Geysers in Te Puia

Sadly, I didn’t get to enjoy it for too long, as I soon got stuck in a torrential downpour, forcing me inside to wait til it ended (although at least I was able to use the time to see a kiwi – they really are incredibly cute. Although I doubt they’d be very good as a pet, being nocturnal and all).

The town’s other highlight is the government gardens, with the huge, mock tudor, former thermal baths (now the Rotorua museum) sitting in front of manicured bowling greens – a nice, typically English colonial touch, taking a bizarre alien landscape and turning it into a little bit of home, even if that does mean that you get clouds of steam wafting from some nearby volcanic vents wafting across the greens as they play.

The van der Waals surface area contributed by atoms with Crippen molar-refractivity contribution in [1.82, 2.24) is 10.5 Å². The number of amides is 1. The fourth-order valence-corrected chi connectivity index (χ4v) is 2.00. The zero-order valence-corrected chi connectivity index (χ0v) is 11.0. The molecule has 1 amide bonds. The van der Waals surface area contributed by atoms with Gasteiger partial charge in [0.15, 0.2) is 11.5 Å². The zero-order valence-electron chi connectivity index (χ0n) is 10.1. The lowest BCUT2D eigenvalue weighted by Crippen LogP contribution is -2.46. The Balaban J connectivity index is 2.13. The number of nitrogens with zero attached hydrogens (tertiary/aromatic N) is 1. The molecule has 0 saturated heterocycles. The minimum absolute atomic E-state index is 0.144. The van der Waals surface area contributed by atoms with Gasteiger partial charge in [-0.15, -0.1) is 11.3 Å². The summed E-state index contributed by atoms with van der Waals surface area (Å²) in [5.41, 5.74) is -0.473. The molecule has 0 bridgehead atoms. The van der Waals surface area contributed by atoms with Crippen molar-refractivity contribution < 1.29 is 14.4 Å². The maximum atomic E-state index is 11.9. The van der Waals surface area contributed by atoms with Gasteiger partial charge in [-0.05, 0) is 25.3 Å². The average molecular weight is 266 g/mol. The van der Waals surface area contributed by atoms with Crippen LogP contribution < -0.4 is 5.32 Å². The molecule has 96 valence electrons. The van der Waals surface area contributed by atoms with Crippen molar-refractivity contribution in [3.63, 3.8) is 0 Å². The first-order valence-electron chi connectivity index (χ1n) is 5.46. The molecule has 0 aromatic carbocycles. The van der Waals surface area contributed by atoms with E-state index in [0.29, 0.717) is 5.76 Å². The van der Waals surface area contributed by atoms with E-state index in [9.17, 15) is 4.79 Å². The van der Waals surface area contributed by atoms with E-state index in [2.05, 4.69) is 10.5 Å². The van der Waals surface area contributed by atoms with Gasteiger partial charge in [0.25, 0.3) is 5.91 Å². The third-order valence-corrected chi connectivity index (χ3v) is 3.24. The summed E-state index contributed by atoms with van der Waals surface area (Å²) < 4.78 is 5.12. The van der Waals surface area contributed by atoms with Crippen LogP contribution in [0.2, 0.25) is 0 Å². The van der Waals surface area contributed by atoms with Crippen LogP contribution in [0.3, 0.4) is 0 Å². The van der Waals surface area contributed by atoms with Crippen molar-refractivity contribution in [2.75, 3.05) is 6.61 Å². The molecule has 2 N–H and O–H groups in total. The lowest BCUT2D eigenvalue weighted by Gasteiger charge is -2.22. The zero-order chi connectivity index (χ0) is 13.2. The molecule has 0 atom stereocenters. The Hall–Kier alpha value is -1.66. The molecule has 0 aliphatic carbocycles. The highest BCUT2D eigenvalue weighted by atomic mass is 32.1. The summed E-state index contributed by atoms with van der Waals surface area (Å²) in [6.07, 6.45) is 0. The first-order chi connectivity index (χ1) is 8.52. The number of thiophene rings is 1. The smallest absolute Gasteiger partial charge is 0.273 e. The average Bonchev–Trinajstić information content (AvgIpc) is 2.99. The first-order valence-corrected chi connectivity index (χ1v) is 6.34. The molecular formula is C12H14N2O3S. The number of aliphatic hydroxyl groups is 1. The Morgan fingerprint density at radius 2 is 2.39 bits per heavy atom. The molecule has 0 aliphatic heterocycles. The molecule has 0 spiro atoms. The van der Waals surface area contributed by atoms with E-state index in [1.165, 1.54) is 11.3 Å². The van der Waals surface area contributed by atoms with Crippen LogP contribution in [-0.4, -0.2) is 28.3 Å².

A little bit of England in New Zealand (steam not pictured)

You can see all of my photos from Rotorua here.

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Hiking past Mount Doom

With only six days to spend in New Zealand, I didn’t have time to do very much. But it wasn’t hard to choose what to do. I’d often read that the Tongariro Alpine Crossing is one of the world’s best day hikes, so after a couple of days relaxing in Auckland after the long flight from Chile, I headed south to Taupo.